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Subject: Re: The Mount Rushmore of rock and roll

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Date Posted: Sun June 06, 2021 16:31:04
In reply to: Dan D. 's message, "The Mount Rushmore of rock and roll" on Sat June 05, 2021 01:11:35

Hi Dan

Your choices are very hard to argue against, unless there is disagreement over the dawn of rock 'n' roll, not just the name, but the actual style of music. This usually means
a solid backbeat, with an uptempo and energized delivery
of a type of song that is easy to dance to and makes parents
cringe (at least those of the early '50's).

If your intent is to credit and commemorate the true founding fathers of the style, you would have to consider Louis Jordan, Big Joe Turner, Wynonie Harris and Roy Brown.

One sincere suggestion...

Even though Bill Haley's overall contribution was short and sweet, The addition of his "hillbilly swing/bop" sound to the mix was very important.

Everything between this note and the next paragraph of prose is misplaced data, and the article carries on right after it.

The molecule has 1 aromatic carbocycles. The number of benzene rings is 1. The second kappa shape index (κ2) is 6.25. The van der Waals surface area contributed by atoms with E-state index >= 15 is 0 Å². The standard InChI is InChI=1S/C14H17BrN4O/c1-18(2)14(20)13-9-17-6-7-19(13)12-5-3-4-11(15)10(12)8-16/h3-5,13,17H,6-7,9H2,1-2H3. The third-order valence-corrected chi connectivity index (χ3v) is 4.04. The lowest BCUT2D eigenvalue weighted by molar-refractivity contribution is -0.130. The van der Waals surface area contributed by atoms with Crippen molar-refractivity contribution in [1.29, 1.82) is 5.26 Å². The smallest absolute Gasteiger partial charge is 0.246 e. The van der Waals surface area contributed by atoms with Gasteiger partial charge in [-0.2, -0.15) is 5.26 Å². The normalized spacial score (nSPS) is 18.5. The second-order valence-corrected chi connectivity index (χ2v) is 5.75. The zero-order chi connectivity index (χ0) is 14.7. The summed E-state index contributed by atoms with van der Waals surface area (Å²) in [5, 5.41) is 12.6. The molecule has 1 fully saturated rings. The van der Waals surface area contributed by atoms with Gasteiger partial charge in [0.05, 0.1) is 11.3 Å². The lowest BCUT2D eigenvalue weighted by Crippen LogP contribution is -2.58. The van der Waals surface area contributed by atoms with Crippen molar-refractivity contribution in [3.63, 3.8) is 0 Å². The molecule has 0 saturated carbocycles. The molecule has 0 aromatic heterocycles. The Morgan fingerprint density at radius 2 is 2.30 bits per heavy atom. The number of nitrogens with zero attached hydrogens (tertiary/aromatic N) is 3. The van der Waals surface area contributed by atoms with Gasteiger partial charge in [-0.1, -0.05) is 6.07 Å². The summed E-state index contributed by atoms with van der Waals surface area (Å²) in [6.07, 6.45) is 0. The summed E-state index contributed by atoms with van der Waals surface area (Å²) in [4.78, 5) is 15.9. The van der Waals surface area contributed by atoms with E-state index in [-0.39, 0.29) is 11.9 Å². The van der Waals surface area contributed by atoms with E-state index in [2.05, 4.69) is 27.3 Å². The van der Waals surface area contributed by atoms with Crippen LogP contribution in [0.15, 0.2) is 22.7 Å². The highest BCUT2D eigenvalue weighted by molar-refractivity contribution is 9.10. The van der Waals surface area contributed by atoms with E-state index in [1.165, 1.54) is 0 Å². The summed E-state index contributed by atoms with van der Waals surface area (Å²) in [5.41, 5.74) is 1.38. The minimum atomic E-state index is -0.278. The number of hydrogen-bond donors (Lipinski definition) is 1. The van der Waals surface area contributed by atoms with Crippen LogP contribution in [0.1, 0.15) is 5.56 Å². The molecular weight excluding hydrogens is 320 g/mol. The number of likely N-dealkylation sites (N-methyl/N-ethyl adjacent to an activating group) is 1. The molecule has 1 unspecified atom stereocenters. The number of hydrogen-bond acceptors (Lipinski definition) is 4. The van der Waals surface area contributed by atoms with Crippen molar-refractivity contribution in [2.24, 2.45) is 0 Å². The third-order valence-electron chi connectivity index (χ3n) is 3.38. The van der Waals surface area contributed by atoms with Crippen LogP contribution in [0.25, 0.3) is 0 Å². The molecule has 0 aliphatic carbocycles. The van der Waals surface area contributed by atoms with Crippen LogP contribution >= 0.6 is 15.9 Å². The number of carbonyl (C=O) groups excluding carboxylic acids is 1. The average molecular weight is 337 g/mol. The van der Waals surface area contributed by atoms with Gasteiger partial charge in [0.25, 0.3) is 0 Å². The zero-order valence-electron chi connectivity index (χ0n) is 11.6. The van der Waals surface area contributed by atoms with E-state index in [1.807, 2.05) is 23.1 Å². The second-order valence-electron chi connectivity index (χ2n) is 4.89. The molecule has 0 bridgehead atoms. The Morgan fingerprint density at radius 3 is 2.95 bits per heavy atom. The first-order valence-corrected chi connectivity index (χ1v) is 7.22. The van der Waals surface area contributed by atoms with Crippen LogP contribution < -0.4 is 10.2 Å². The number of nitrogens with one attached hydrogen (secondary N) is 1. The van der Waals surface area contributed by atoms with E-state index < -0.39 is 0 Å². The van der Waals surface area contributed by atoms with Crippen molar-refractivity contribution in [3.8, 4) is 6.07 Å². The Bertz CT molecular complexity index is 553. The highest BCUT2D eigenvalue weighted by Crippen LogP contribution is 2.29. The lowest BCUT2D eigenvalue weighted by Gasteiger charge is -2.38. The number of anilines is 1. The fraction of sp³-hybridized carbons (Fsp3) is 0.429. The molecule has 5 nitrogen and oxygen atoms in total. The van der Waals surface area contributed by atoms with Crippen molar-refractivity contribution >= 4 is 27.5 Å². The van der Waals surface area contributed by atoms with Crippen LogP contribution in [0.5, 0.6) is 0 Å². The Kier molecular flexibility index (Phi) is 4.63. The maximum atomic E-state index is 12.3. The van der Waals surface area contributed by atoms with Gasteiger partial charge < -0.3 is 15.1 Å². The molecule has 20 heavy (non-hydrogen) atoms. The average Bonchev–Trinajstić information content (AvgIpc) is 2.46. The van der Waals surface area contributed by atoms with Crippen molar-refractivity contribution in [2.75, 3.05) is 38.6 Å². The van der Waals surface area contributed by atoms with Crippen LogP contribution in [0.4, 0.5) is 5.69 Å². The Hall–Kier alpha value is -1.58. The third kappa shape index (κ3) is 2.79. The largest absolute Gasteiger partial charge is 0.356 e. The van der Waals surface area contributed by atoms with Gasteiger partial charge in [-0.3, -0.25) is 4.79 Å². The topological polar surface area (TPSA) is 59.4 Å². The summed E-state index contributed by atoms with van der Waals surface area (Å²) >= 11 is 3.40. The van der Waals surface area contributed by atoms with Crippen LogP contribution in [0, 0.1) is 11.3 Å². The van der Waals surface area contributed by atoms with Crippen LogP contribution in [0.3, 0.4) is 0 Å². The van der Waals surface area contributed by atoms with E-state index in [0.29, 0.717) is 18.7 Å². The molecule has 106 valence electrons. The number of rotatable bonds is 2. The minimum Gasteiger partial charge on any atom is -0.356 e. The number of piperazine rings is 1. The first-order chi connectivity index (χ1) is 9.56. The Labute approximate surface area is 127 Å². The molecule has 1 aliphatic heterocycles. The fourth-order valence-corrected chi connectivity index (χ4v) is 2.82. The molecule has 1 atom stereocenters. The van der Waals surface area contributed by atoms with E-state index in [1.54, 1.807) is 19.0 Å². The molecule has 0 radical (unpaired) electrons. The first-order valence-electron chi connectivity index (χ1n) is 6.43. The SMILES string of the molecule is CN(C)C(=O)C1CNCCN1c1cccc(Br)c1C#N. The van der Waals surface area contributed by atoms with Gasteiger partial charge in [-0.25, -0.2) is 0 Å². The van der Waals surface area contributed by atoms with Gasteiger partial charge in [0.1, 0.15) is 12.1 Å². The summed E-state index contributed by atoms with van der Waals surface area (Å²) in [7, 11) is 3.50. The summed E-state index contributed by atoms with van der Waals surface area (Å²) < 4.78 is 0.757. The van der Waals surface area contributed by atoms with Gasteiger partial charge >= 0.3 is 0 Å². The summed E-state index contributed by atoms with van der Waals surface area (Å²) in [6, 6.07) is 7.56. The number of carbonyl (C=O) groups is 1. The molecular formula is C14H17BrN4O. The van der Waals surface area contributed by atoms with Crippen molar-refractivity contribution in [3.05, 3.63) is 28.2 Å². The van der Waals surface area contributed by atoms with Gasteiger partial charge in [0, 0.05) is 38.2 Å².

Haley's early rock masterpiece "Rock Around The Clock"
from 1954, exemplified the core of his sound from as early as 1950, at least! It's more than fair to say that his blend of r'n'b influence and, for it's time, biting and melodic lead guitar, opened MANY doors to other, more successful

This topic is not particularly an original one, but the question is always worthy of lively debate.

The argument usually hinges on the question of which performers had the biggest success and achieved the most notoriety in the early rock days, vs. those that came earlier and were obviously highly influential.

Things tend to get very muddy if one chooses to include
Doo-wop and the ballad side of r'n'b.

If you wish to include that style as worthy of consideration, then Sam Cooke would be a LOCK on one of the
4 spots.

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Subject Author Date
Re: The Mount Rushmore of rock and rollDave HMon June 07, 2021 02:59:53
Re: The Mount Rushmore of rock and rollMulliganMon June 07, 2021 07:22:25

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